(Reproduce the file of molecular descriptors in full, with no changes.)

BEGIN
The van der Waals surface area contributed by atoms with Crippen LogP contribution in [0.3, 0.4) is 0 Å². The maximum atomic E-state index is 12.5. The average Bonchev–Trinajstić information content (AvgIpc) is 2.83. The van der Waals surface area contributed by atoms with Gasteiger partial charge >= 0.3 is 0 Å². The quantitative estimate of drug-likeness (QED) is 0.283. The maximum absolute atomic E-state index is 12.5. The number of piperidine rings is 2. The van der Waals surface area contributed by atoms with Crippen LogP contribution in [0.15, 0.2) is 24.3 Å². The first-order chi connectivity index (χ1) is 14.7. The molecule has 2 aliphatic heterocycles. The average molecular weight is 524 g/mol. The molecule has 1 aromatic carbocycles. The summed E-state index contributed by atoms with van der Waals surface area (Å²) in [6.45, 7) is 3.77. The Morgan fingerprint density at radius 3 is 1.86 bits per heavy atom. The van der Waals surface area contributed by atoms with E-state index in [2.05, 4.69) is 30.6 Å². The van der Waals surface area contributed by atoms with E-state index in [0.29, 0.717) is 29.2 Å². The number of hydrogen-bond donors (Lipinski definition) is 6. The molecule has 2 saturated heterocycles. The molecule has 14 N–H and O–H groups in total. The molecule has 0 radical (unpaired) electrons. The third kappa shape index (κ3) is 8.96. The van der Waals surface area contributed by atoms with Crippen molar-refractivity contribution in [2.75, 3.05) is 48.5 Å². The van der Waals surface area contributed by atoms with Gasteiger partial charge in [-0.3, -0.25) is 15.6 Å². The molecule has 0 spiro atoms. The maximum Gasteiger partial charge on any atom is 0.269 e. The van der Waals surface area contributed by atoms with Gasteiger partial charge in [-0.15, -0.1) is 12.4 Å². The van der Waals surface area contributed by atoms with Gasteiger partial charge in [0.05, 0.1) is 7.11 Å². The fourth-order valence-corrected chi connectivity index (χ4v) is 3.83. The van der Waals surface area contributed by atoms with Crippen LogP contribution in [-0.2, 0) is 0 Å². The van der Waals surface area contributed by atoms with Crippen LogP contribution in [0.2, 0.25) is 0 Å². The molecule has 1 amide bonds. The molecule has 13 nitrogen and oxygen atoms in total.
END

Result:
The van der Waals surface area contributed by atoms with Crippen LogP contribution in [0.3, 0.4) is 0 Å². The maximum atomic E-state index is 12.5. The average Bonchev–Trinajstić information content (AvgIpc) is 2.83. The van der Waals surface area contributed by atoms with Gasteiger partial charge >= 0.3 is 0 Å². The quantitative estimate of drug-likeness (QED) is 0.283. The maximum absolute atomic E-state index is 12.5. The number of piperidine rings is 2. The van der Waals surface area contributed by atoms with Crippen LogP contribution in [0.15, 0.2) is 24.3 Å². The first-order chi connectivity index (χ1) is 14.7. The molecule has 2 aliphatic heterocycles. The average molecular weight is 524 g/mol. The molecule has 1 aromatic carbocycles. The summed E-state index contributed by atoms with van der Waals surface area (Å²) in [6.45, 7) is 3.77. The Morgan fingerprint density at radius 3 is 1.86 bits per heavy atom. The van der Waals surface area contributed by atoms with E-state index in [2.05, 4.69) is 30.6 Å². The van der Waals surface area contributed by atoms with E-state index in [0.29, 0.717) is 29.2 Å². The number of hydrogen-bond donors (Lipinski definition) is 6. The molecule has 2 saturated heterocycles. The molecule has 14 N–H and O–H groups in total. The molecule has 0 radical (unpaired) electrons. The third kappa shape index (κ3) is 8.96. The van der Waals surface area contributed by atoms with Crippen molar-refractivity contribution in [2.75, 3.05) is 48.5 Å². The van der Waals surface area contributed by atoms with Gasteiger partial charge in [-0.3, -0.25) is 15.6 Å². The molecule has 0 spiro atoms. The maximum Gasteiger partial charge on any atom is 0.269 e. The van der Waals surface area contributed by atoms with Gasteiger partial charge in [-0.15, -0.1) is 12.4 Å². The van der Waals surface area contributed by atoms with Gasteiger partial charge in [0.05, 0.1) is 7.11 Å². The fourth-order valence-corrected chi connectivity index (χ4v) is 3.83. The van der Waals surface area contributed by atoms with Crippen LogP contribution in [-0.2, 0) is 0 Å². The van der Waals surface area contributed by atoms with Crippen LogP contribution in [0.2, 0.25) is 0 Å². The molecule has 1 amide bonds. The molecule has 13 nitrogen and oxygen atoms in total.